In this morning's NYT, David Brooks touts the value of a liberal arts education and I could not agree more. What this country needs most, today and every day, is a thinking, well educated citizenry. A citizenry that knows the 'why, where, who and when' of things, can put disparate thoughts all together in order to see where events will lead, understand why they are happening and to get a feel for what one should do in response. In the United States, we don't educate many folks to 'think.' I have a sense that real educating is not done on purpose. I mean, the powers that be surely don't need or want a thinking public, do they? But that's fodder for another post on another morning.
My brother and I have always said that a good liberal arts education is the most valuable kind to have, because it enables one to truly learn to 'think' and to write/communicate. And if you can think things through and communicate well, then you can take on almost any job throughout an entire lifetime.
Thinking is about putting various pieces of information together and developing tasks that lead to a goal. Thinking means you make the 'plan', expect the unexpected, pull disparate pieces into a unified whole, map out options and alternatives and then quite frankly, hire others to do the specific jobs you are not trained to do.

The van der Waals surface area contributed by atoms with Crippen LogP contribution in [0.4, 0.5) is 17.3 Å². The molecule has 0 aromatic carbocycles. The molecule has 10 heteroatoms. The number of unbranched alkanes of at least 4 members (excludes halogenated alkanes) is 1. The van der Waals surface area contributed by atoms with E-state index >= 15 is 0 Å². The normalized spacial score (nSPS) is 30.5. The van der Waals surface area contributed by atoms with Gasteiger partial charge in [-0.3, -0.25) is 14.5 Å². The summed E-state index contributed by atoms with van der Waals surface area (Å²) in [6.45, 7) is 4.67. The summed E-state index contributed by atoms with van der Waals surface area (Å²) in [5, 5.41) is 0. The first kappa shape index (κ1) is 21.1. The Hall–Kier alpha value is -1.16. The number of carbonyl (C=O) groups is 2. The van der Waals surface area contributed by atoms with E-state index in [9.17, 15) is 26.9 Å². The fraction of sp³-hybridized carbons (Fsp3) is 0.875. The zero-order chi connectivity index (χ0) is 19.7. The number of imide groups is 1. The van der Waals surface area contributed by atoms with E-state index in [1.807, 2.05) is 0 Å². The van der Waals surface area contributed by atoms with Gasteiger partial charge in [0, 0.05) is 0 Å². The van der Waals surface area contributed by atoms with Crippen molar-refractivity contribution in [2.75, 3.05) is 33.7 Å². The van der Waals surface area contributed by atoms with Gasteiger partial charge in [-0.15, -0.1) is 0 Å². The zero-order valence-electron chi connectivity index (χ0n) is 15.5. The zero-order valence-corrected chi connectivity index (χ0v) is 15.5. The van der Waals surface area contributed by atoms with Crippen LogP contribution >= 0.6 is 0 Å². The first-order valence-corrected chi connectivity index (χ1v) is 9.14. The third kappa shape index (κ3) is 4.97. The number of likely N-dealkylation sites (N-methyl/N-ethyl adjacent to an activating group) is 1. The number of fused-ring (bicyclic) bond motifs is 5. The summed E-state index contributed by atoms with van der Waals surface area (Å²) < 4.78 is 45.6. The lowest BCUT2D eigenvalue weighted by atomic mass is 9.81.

The 'thinker', especially if he/she brings some creativity to the process - and frankly, thinking itself is pretty creative - well then, the 'thinker' gets stuff done. Can accomplish a lot.
I watch young folks become business majors because they believe their potential for good jobs increases. Well, that may or may not be true. What really underlies anyone's ability to hold and keep a job, to reach ahead and see a course of action is the ability to put the pieces together, to see the whole of something and to discern courses of action. Oh, and then be able to articulate what one has just thought through.
So, study history or literature or a painting. In each case, you are honing skills that crossover into life itself. And gain you a salary.
Read David Brook's op-ed piece today. He writes, "Let me stand up for the history, English and art classes, even in the face of today’s economic realities. Studying the humanities improves your ability to read and write. No matter what you do in life, you will have a huge advantage if you can read a paragraph and discern its meaning (a rarer talent than you might suppose). You will have enormous power if you are the person in the office who can write a clear and concise memo."
Then David Brooks goes on to write about The Big Shaggy in all of us. Go read what he says. Click on the links above.